Every afternoon during seventh grade basketball practice, I and everyone else on the team would make as many trips as allowed to the water fountain just outside the gym doors to gulp down enough water to keep us from passing out.
After school some days, we would ride our bikes to an old creek near the middle school and spend hours splashing around, catching crawdads and doing dumb things.
In the summer, if we were lucky, someone’s parents would take us swimming at the Aquadome — a city-owned swimming pool that is covered by an odd, greenhouse-like dome.
Turns out, all of that water was probably poison.
I grew up in Decatur, where 3M apparently poisoned every square inch of land it could find to dump industrial waste.
That might be a bit of hyperbole, but not by much.
They’re finding old dump sites that 3M “forgot” all over the place in Morgan and Lawrence counties, and Decatur has that poison seeping into everything. From drinking water to runoff, to the ground under an old middle school to local waterways and the Tennessee River.
The old middle school where they’ve recently found high concentrations of PFOA and PFOS contaminants — which were in chemicals that 3M used to create non-stick cookware in the 1970s and 80s — was named Brookhaven. It’s where I and a whole bunch of my lifelong friends spent our sixth-, seventh- and eighth-grade years.
We knew way back then that the school, which closed a few years ago, was built on top of an old landfill. We knew this because there were rampant tales of the school sinking an inch or two every few years. I have no idea if this was true, or if it was just one of those old rumors that one group of kids told to a younger group of kids and no one had Google to check.
But we never heard a word about chemicals being dumped at the site.
Neither did Decatur City Schools.
We know that because DCS, tired of waiting on the City of Decatur to file suit and demand compensation for cleaning up this 3M mess, filed notice with 3M and the EPA last week that it intends to sue the company for cleanup costs.
That notice follows reports from an investigation of the old landfill site conducted earlier this year by GHD Services, and commissioned by 3M. That report found extremely high levels of PFOA and PFOS at the 40-acre landfill site.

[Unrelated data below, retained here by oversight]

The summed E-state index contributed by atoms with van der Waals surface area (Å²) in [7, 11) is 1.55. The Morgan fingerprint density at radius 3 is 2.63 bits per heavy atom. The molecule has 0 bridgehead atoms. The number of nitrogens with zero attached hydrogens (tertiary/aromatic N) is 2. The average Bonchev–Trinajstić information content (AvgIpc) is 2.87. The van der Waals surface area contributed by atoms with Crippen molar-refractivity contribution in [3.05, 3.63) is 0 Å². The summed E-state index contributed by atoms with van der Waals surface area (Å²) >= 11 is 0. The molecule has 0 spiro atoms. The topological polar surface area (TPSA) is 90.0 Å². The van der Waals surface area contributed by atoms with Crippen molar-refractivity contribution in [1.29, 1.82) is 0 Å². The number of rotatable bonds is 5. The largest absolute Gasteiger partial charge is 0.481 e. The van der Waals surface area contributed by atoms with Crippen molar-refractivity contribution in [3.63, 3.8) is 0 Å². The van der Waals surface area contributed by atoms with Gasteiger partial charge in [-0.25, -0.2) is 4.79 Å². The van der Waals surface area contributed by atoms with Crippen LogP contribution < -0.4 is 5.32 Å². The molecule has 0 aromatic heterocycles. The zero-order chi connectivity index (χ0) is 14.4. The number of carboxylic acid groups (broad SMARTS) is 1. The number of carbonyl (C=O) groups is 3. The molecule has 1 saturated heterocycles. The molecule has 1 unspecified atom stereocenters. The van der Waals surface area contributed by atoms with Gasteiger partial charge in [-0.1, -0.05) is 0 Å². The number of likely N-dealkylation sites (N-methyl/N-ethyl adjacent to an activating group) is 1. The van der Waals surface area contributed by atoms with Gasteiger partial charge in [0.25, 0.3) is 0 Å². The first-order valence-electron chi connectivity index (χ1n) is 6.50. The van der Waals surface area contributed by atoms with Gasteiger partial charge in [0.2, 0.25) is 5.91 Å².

Of the 40 acres, DCS owns about 15 around Brookhaven. The City of Decatur owns the rest, including the Aquadome and the land where several little league ball fields sit.
The team that filed the notice is the same legal team that negotiated a $35 million settlement out of 3M and another $4 million out of Daikin America last year for the West Morgan-East Lawrence Water Authority.
The Water Authority sued over PFOA/PFOS contamination of the Tennessee River seeping into the county drinking water, making it unsafe.
And it is unsafe.
At even low levels, researchers have found links between the chemicals and cancer, thyroid disease, immunotoxicity and high cholesterol. The presence of the chemicals at the Brookhaven site was 11 times higher than recommended by the EPA.
The EPA is still working out just what acceptable levels should be for PFOS/PFOA chemicals, but significantly lowered the acceptable recommended amounts a few years ago after testing found the chemicals to cause health problems at much lower concentration levels.
In the meantime, it has become increasingly obvious that 3M was dumping this junk all over the place around Morgan and Lawrence. Reporting by WHNT’s Chelsea Brentzel has turned up a number of dump sites and forgotten illegal releases into local waterways.
Both the City of Decatur and Decatur Utilities, along with 3M, are defendants in two lawsuits over the chemicals seeping out of landfill areas and into waterways. A number of council members and prominent residents in Decatur have called on the city to file cross-claims against 3M and Daikin.
So far, that hasn’t occurred. In fact, the opposite of that has occurred.
Last week at a council meeting, council members were presented by the city’s attorney with non-disclosure agreements to sign concerning the ongoing legal matters with 3M. The matters the council members weren’t allowed to discuss if they signed the NDA included potential health risks to the public.
Get that? If 3M revealed in court documents in these legal matters that the Brookhaven site, for example, contained contaminants that could kill small children, the council members would have been legally bound to keep that info quiet.
They didn’t sign it.
And I’d like to thank them for that. Because it’s very likely that this poison has been making people — our friends, neighbors, family members and even our pets — sick for decades.
It’s time for people to know what’s what. To know where it was dumped and where it seeped into water. To know whether the unexplained cancer or thyroid issues might finally have an explanation.
Or to simply know that everything is safe.
And we’d really appreciate it if someone would clean up this mess.